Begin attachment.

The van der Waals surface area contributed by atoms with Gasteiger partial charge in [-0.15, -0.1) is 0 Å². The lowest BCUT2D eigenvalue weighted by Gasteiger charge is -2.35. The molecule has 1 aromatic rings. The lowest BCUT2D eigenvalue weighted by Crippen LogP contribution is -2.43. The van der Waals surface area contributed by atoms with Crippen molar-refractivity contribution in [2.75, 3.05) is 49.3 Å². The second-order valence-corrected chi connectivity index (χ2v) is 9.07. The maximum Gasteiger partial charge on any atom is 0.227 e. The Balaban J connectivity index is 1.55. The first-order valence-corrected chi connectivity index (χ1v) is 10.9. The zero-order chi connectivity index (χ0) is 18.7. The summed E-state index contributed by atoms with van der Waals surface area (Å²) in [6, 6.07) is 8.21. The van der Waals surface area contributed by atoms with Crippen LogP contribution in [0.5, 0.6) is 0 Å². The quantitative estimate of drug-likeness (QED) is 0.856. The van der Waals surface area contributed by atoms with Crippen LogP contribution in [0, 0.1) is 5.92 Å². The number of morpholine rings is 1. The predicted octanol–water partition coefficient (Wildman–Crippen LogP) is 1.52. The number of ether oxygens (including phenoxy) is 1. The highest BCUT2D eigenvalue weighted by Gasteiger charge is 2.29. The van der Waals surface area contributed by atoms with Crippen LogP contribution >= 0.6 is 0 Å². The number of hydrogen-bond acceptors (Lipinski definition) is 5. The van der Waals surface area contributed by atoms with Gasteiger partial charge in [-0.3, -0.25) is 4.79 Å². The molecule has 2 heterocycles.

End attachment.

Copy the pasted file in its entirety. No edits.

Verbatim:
The van der Waals surface area contributed by atoms with Gasteiger partial charge in [-0.15, -0.1) is 0 Å². The lowest BCUT2D eigenvalue weighted by Gasteiger charge is -2.35. The molecule has 1 aromatic rings. The lowest BCUT2D eigenvalue weighted by Crippen LogP contribution is -2.43. The van der Waals surface area contributed by atoms with Crippen molar-refractivity contribution in [2.75, 3.05) is 49.3 Å². The second-order valence-corrected chi connectivity index (χ2v) is 9.07. The maximum Gasteiger partial charge on any atom is 0.227 e. The Balaban J connectivity index is 1.55. The first-order valence-corrected chi connectivity index (χ1v) is 10.9. The zero-order chi connectivity index (χ0) is 18.7. The summed E-state index contributed by atoms with van der Waals surface area (Å²) in [6, 6.07) is 8.21. The van der Waals surface area contributed by atoms with Crippen LogP contribution in [0.5, 0.6) is 0 Å². The quantitative estimate of drug-likeness (QED) is 0.856. The van der Waals surface area contributed by atoms with Crippen LogP contribution in [0, 0.1) is 5.92 Å². The number of morpholine rings is 1. The predicted octanol–water partition coefficient (Wildman–Crippen LogP) is 1.52. The number of ether oxygens (including phenoxy) is 1. The highest BCUT2D eigenvalue weighted by Gasteiger charge is 2.29. The van der Waals surface area contributed by atoms with Crippen LogP contribution >= 0.6 is 0 Å². The number of hydrogen-bond acceptors (Lipinski definition) is 5. The van der Waals surface area contributed by atoms with Gasteiger partial charge in [-0.3, -0.25) is 4.79 Å². The molecule has 2 heterocycles.